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Opened 8 years ago

Closed 7 years ago

Last modified 7 years ago

#2806 closed defect (wontfix)

Cookie system does not support "port"

Reported by: aagaande@… Owned by: mtredinnick
Component: Contrib apps Version: master
Severity: normal Keywords: cookies
Cc: Triage Stage: Accepted
Has patch: no Needs documentation: no
Needs tests: no Patch needs improvement: no
Easy pickings: UI/UX:

Description (last modified by adrian)

When loading my web page with a .NET application's cookie system (in WebRequest) it'll send this cookie:
sessionid=a2be2e7debe71af8d88d350c4d14d768;$Path=/;$Domain=192.168.0.2;$Port="8000"

Python will here fail on a cookie error:

  File "/home/neuron/Documents/Programming/django/django_src/django/core/handlers/wsgi.py", line 128, in _get_cookies
    self._cookies = http.parse_cookie(self.environ.get('HTTP_COOKIE', ''))
  File "/home/neuron/Documents/Programming/django/django_src/django/http/__init__.py", line 151, in parse_cookie
    c.load(cookie)
  File "/usr/lib64/python2.4/Cookie.py", line 621, in load
    self.__ParseString(rawdata)
  File "/usr/lib64/python2.4/Cookie.py", line 646, in __ParseString
    M[ K[1:] ] = V
  File "/usr/lib64/python2.4/Cookie.py", line 437, in __setitem__
    raise CookieError("Invalid Attribute %s" % K)
CookieError: Invalid Attribute port

Attachments (0)

Change History (9)

comment:1 Changed 8 years ago by mtredinnick

Urgh! Fixing this will require rewrite django.http.parse_cookie() to use the standard library's cookielib module directly, rather than Cookie. The problem is that Cookie is only RFC2109-compliant, whereas you cookie example above requires RFC2965 understanding ($Port was only introduced as a permitted name in the latter).

It would be good if you could file a bug at Python's bugtracker, too, giving your example cookie and the place it causes a problem inside the Cookie mdule (they won't care about all the Django stuff). The Cookie module needs updating (I just checked: it still only supports RFC2109 in Python 2.5)

If you wanted to have a stab at fixing this yourself, the first paragraph is the approach I would take: look at the cookie handling in django/http/__init__.py and port it to use cookielib, rather than Cookie.

comment:2 Changed 8 years ago by aagaande@…

http://sourceforge.net/tracker/index.php?func=detail&aid=1564508&group_id=5470&atid=105470

Reported here, I'll see how much work it is to make a patch.

comment:3 Changed 8 years ago by aagaande@…

Looked into this some more, it's not gonna be easy to implement in a clean way.

The cookielib module is tightly tied with urllib2, and extra_cookies requires two arguments.
response object - (result of urllib2.urlopen()), needs info() method, which returns an object with getallmatchingheaders() (usually mimetools.Message)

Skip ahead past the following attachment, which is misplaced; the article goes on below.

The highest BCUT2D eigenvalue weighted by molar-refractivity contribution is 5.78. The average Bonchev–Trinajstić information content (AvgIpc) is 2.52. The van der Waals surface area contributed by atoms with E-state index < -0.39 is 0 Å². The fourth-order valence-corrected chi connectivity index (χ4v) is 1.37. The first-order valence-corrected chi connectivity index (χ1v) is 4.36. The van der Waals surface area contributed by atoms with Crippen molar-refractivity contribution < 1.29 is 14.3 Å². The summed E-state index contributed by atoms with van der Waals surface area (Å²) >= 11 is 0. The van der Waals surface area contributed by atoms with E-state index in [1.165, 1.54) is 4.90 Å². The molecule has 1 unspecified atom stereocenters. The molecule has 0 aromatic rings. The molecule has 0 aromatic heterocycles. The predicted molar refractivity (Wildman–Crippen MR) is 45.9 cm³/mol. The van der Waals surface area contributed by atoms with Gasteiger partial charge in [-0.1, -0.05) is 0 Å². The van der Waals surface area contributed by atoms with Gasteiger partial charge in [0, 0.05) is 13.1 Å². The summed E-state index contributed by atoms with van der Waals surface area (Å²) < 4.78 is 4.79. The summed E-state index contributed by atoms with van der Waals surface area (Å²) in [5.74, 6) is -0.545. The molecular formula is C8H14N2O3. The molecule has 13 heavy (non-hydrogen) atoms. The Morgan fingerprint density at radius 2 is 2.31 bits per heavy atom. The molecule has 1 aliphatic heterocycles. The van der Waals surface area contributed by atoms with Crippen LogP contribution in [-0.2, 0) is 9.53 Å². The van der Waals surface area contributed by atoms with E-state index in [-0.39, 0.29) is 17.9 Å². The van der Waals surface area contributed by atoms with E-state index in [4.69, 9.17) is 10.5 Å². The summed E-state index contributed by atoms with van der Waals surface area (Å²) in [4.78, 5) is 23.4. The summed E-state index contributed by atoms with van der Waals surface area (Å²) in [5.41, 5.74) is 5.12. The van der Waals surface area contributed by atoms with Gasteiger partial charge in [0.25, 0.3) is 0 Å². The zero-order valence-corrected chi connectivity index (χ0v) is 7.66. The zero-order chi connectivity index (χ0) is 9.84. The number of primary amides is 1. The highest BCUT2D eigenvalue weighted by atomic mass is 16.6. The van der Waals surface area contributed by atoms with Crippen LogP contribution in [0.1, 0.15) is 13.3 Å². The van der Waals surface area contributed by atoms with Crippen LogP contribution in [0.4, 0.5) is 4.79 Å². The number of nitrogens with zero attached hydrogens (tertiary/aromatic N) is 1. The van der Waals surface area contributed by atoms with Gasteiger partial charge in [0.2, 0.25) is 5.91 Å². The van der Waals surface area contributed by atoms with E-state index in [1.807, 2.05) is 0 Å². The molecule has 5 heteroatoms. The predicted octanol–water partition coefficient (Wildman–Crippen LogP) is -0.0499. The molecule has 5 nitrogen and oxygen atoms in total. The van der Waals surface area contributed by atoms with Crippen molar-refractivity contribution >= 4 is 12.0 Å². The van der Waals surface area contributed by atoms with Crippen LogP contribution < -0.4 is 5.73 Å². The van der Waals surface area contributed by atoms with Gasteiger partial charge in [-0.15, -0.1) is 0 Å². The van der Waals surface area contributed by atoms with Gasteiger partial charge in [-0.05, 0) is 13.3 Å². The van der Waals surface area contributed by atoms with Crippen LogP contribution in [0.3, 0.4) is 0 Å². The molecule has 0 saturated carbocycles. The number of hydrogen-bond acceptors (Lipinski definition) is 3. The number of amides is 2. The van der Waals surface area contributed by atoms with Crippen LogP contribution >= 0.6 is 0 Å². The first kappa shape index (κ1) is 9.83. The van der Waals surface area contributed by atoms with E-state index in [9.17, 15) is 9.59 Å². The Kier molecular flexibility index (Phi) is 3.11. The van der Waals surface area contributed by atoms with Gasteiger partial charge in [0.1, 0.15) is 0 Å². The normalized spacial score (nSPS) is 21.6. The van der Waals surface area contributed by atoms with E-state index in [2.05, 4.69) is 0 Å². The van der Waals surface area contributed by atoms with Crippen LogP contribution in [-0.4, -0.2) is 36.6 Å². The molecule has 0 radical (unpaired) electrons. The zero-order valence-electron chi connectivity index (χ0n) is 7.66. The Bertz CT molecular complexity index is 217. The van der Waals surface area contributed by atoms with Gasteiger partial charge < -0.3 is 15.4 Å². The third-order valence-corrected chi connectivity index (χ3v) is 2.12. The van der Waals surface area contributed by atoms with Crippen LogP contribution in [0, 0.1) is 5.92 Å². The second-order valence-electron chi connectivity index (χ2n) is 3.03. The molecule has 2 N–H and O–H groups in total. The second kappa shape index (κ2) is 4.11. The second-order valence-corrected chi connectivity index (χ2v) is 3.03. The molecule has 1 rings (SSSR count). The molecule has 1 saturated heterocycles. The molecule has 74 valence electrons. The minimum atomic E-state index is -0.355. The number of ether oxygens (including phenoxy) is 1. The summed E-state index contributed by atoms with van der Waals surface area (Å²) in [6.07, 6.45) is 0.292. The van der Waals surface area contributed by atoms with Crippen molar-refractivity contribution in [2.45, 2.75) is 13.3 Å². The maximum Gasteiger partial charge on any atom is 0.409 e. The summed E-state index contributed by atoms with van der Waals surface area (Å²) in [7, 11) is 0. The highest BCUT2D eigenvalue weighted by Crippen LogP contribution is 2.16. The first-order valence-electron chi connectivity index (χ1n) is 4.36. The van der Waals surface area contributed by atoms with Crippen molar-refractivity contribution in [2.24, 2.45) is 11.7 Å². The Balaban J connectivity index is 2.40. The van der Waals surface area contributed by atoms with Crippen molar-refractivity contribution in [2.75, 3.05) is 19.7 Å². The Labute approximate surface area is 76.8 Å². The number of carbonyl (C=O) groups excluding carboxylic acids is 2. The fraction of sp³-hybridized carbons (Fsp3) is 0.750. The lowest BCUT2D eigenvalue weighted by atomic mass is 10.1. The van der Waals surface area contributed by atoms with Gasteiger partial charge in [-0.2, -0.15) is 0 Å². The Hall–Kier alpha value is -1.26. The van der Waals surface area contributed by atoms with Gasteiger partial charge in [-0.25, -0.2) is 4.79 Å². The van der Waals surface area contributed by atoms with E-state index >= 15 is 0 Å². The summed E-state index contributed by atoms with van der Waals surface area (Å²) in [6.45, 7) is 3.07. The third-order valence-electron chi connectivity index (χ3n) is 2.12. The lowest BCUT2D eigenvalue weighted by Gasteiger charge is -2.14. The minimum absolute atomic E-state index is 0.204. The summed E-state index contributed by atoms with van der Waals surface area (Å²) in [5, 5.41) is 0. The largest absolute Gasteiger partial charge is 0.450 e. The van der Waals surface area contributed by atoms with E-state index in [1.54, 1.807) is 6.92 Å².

request object - (urllib2.Request), must support get_full_url(), get_host(), unverifiable() and get_origin_req_host().

From what I can tell, it'd involve changing changing modpython.py and wsgi.py's arguments to parse_cookies to passing self._get_request. But I'm not quite sure where to get the response object.

on the response object it calls:

headers = response.info()
rfc2965_hdrs = headers.getheaders("Set-Cookie2")
ns_hdrs = headers.getheaders("Set-Cookie")

http://trac.turbogears.org/turbogears/wiki/ConvertCookies uses a fake request to convert from one to the other, but I think it'd be better to fix the system than to improve it in a hackish way. But that demonstrates use of "_cookie_from_cookie_tuple" (undocumented but used internaly by cookielib), it looks considerably easier to use that than to use a proper response object, but I dont know django's position on using undocumented api?.

comment:4 Changed 8 years ago by mtredinnick

  • Owner changed from adrian to mtredinnick

Oh, Lord. Nice investigation, but the result is pretty sucky. I hadn't realised the two implementations were that disparate.

Python 2.3 and 2.4 will never be "fixed" in the sense of changing the Cookie module, so we still need a workaround. Need to think about the TurboGears-like approach. It's not completely insane (and it might help our testing framework as a side-effect).

comment:5 Changed 8 years ago by aagaande@…

Switching to cookielib shouldn't be that complicated if you use the _cookie_from_cookie_tuple function, as you already have a request object both places parse_cookies is called, it should be relativly clean fix. If you don't use the internal api you'll need a response object as well though, and that's where things get a bit complicated, as you'll need to deal with a fake one most likely.

comment:6 Changed 7 years ago by adrian

  • Description modified (diff)

Fixed formatting in description.

comment:7 Changed 7 years ago by Simon G. <dev@…>

  • Triage Stage changed from Unreviewed to Accepted

comment:8 Changed 7 years ago by Simon G. <dev@…>

  • Resolution set to wontfix
  • Status changed from new to closed

Marking as wontfix given the following comment on Python's bugtracker

Why do you want RFC 2965 compatibility?

I'm not trolling; RFC 2965 is dead as an internet protocol (except as a
basis for implementing the older cookie protocols, as RFC 2965 +
compatibility hacks -- but $Port is not relevant in that case).  The
authors of the RFC gave up on an effort to publish errata to the RFC, due
to the complexities and the lack of interest from the internet at large.

AFAIK, $Port is not implemented by browsers (except for maybe Opera and
lynx, IIRC).  It just never caught on.

See also http://python.org/sf/1638033

comment:9 Changed 7 years ago by anonymous

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